The housing regulator has warned that as much as £9bn is required from either public funds or tenants to get existing properties owned by social landlords up to the Scottish Government's net zero standards - as warnings have been made of a "catastrophic" drop of homes to rent in a homelessness emergency.

The Scottish Housing Regulator has warned that decarbonisation costs which it considered one of the "key risks" to social landlords is "not currently being adequately covered" in their financial projections with less than one in five having it as part of their future planning.

The housing regulator has said that "difficult choices" will have to be made between investing in existing properties and funding a new build development programme with forecasts from social landlords indicating that "unprecedented levels of debt" may need to be raised.

But there are concerns that tenants will end up paying the price for the green costs.

The huge bill comes as major housing bodies have warned that cuts to the affordable homes programme is putting at risk a key Scottish Government target to deliver 110,000 social and affordable homes by 2032.

READ MORE: Starts on Scots affordable homes to rent slump to record low in crisis

The Scottish Government's More Homes budget plans, which covers its affordable housing supply programme is to take a cumulative hit of over half a billion pounds over two years - based against the 2022/23 allocation of £740.089m.

There has been a £188.8m (33%) cut to the budget in the past year alone with the spending plans for 2024/25 set at £375.8m.

The affordable homes plan set out by Nicola Sturgeon in a Programme for Government in 2021 to "build on our investment in housing" had already seen its budget cut by £175.5m in 2023/24 dropping by some 24% in a year.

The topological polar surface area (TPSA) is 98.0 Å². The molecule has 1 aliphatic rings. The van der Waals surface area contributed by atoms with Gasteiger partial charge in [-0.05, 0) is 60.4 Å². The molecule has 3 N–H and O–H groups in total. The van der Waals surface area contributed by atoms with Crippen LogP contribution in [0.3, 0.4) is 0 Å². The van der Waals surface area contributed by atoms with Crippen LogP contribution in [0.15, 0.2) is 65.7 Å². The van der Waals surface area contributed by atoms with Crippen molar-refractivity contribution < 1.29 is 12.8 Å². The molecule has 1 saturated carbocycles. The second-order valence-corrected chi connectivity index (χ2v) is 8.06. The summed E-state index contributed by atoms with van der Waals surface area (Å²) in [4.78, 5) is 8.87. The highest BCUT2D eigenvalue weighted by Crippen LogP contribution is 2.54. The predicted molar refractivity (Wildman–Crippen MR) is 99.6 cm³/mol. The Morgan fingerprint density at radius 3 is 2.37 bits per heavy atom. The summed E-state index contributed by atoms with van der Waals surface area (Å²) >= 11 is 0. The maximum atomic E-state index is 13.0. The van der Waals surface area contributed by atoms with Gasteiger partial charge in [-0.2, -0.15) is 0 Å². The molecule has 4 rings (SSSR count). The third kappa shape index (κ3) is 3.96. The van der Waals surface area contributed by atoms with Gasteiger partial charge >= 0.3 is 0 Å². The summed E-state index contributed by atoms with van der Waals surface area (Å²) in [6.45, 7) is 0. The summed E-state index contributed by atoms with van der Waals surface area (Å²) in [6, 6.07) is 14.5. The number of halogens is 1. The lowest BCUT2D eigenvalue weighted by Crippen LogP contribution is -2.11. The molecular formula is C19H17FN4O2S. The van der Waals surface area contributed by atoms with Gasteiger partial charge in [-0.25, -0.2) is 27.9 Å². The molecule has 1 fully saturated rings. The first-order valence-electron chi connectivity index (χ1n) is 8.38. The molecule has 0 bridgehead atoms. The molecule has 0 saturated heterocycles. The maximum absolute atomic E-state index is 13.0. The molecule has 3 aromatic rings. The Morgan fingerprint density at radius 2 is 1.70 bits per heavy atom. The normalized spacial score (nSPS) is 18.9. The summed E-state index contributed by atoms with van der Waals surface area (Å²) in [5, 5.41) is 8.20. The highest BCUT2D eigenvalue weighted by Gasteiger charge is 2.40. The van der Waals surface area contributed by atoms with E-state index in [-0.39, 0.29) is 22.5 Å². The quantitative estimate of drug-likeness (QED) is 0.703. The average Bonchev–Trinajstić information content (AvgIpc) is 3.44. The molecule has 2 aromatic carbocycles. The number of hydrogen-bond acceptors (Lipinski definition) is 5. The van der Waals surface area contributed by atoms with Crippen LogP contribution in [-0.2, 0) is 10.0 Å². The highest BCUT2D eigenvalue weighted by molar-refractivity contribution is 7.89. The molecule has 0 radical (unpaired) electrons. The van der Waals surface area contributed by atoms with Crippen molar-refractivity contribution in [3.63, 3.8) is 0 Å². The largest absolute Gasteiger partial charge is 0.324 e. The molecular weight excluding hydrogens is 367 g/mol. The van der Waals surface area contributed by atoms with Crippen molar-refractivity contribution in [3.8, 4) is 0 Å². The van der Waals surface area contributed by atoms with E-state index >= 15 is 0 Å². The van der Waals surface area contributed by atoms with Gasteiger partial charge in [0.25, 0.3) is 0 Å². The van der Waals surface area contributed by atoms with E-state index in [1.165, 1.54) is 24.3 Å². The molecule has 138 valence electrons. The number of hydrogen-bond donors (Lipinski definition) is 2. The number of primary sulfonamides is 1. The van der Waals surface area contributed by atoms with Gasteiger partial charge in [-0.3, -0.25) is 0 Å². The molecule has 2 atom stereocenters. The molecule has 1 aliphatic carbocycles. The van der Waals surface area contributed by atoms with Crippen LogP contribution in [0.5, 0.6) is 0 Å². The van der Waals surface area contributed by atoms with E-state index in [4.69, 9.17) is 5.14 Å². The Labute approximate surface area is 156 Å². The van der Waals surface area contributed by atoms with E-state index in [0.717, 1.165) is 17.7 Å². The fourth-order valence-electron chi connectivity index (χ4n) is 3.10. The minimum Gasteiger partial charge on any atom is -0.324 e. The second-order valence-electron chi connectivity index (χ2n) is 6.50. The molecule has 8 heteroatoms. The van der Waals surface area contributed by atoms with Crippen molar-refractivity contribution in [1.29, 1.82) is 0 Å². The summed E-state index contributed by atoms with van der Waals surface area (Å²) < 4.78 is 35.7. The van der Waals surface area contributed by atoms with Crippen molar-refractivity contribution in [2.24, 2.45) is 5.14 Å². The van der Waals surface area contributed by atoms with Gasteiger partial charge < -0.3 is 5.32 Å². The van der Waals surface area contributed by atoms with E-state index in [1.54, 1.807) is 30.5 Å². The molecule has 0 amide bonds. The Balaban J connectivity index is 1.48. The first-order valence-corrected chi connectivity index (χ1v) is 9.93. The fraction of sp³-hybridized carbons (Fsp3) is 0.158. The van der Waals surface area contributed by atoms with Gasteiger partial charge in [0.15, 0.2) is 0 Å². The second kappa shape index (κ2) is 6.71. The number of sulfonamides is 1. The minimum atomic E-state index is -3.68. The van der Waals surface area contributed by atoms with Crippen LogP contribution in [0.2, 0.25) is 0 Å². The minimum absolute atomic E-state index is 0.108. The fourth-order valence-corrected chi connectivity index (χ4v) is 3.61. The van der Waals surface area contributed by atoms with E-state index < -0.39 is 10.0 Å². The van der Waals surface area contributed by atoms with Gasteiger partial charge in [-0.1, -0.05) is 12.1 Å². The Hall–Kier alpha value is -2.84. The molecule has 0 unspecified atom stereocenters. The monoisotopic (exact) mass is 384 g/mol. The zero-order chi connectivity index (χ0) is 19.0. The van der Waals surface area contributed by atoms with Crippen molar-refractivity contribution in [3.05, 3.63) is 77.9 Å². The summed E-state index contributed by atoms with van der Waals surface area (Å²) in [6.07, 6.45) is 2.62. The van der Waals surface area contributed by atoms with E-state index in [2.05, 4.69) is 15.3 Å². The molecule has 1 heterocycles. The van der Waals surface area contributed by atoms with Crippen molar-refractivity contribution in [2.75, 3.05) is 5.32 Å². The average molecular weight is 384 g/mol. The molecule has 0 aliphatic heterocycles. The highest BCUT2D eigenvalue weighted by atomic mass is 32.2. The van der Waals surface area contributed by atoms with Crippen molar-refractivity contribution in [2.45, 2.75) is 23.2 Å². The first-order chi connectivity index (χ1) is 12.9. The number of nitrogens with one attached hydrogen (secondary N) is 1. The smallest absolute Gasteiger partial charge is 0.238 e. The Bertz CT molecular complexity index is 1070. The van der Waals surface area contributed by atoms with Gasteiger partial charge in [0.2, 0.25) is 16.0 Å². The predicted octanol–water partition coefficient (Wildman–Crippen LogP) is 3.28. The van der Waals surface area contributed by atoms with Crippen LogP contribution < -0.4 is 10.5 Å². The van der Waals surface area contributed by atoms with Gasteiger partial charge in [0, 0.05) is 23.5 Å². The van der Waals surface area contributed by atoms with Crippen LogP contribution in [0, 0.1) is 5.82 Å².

This is set against the number of open homelessness applications in Scotland soaring by 30% since the pandemic began - from 22,754 in March, 2020, to 29,652 in 2022/23. The homeless household numbers being forced into temporary accommodation - like hotels and bed and breakfasts - rather than settled homes shot up from 11,807 to 15,039.

The Herald: Affordable homes

Concerns have now emerged about the burden on social landlords, including housing associations that are expected to contribute to the affordable homes gap - as they are faced with a multi-billion burden over the next six years to deal with maintenance, a replacement programme and and in meeting the social housing net zero standards.

It is expected that hardest hit will be those landlords who are holding older homes particularly the estimated 25,000 pre-1919 tenements that exist in Scotland.

It said that the cost to those alone was an over £1bn. But the latest five-year financial projections for capital and revenue expenditure on pre-1919 properties is only £370m.

It said that it is recognised that significant future investment will be required to de-carbonise stock towards the Scottish Government's 2045 net zero carbon target.

To achieve this, targeted investment was deemed "essential" to improve energy efficiency but also to aid the move away from fossil fuel-based heating.

The regulator has estimated that the addtional fabric costs for Scotland's 600,000 social housing properties could range between £4.6bn and £9.3bn up to 2030. That estimate is expected to be higher when taking into account council homes.